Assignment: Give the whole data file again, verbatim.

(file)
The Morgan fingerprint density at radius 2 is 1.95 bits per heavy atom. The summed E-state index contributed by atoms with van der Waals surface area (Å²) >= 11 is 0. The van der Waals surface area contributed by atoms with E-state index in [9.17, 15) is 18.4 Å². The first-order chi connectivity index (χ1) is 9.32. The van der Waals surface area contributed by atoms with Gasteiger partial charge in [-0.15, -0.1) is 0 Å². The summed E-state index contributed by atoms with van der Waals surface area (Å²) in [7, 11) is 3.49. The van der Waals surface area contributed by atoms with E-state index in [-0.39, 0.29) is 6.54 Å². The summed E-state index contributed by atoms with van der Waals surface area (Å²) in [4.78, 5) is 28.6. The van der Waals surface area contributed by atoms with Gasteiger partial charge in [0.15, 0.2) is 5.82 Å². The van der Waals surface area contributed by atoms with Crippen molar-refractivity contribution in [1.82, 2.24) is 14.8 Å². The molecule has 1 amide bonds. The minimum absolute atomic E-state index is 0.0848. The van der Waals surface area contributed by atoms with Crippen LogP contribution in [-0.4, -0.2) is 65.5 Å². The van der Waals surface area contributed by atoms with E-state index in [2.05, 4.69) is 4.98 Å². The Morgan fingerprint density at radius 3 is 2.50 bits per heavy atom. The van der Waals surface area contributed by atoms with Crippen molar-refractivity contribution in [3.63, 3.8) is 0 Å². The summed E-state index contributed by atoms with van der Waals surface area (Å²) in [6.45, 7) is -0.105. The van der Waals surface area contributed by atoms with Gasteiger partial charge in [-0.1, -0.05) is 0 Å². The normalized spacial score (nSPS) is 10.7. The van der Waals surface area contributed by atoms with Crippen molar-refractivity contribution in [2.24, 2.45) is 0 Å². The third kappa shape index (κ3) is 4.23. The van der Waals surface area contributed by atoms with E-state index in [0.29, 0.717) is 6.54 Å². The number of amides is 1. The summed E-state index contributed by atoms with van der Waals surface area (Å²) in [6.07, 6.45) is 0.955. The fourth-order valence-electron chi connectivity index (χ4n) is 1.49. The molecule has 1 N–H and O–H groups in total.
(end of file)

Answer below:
The Morgan fingerprint density at radius 2 is 1.95 bits per heavy atom. The summed E-state index contributed by atoms with van der Waals surface area (Å²) >= 11 is 0. The van der Waals surface area contributed by atoms with E-state index in [9.17, 15) is 18.4 Å². The first-order chi connectivity index (χ1) is 9.32. The van der Waals surface area contributed by atoms with Gasteiger partial charge in [-0.15, -0.1) is 0 Å². The summed E-state index contributed by atoms with van der Waals surface area (Å²) in [7, 11) is 3.49. The van der Waals surface area contributed by atoms with E-state index in [-0.39, 0.29) is 6.54 Å². The summed E-state index contributed by atoms with van der Waals surface area (Å²) in [4.78, 5) is 28.6. The van der Waals surface area contributed by atoms with Gasteiger partial charge in [0.15, 0.2) is 5.82 Å². The van der Waals surface area contributed by atoms with Crippen molar-refractivity contribution in [1.82, 2.24) is 14.8 Å². The molecule has 1 amide bonds. The minimum absolute atomic E-state index is 0.0848. The van der Waals surface area contributed by atoms with Crippen LogP contribution in [-0.4, -0.2) is 65.5 Å². The van der Waals surface area contributed by atoms with E-state index in [2.05, 4.69) is 4.98 Å². The Morgan fingerprint density at radius 3 is 2.50 bits per heavy atom. The van der Waals surface area contributed by atoms with Crippen molar-refractivity contribution in [3.63, 3.8) is 0 Å². The summed E-state index contributed by atoms with van der Waals surface area (Å²) in [6.45, 7) is -0.105. The van der Waals surface area contributed by atoms with Gasteiger partial charge in [-0.1, -0.05) is 0 Å². The normalized spacial score (nSPS) is 10.7. The van der Waals surface area contributed by atoms with Crippen molar-refractivity contribution in [2.24, 2.45) is 0 Å². The third kappa shape index (κ3) is 4.23. The van der Waals surface area contributed by atoms with E-state index in [0.29, 0.717) is 6.54 Å². The number of amides is 1. The summed E-state index contributed by atoms with van der Waals surface area (Å²) in [6.07, 6.45) is 0.955. The fourth-order valence-electron chi connectivity index (χ4n) is 1.49. The molecule has 1 N–H and O–H groups in total.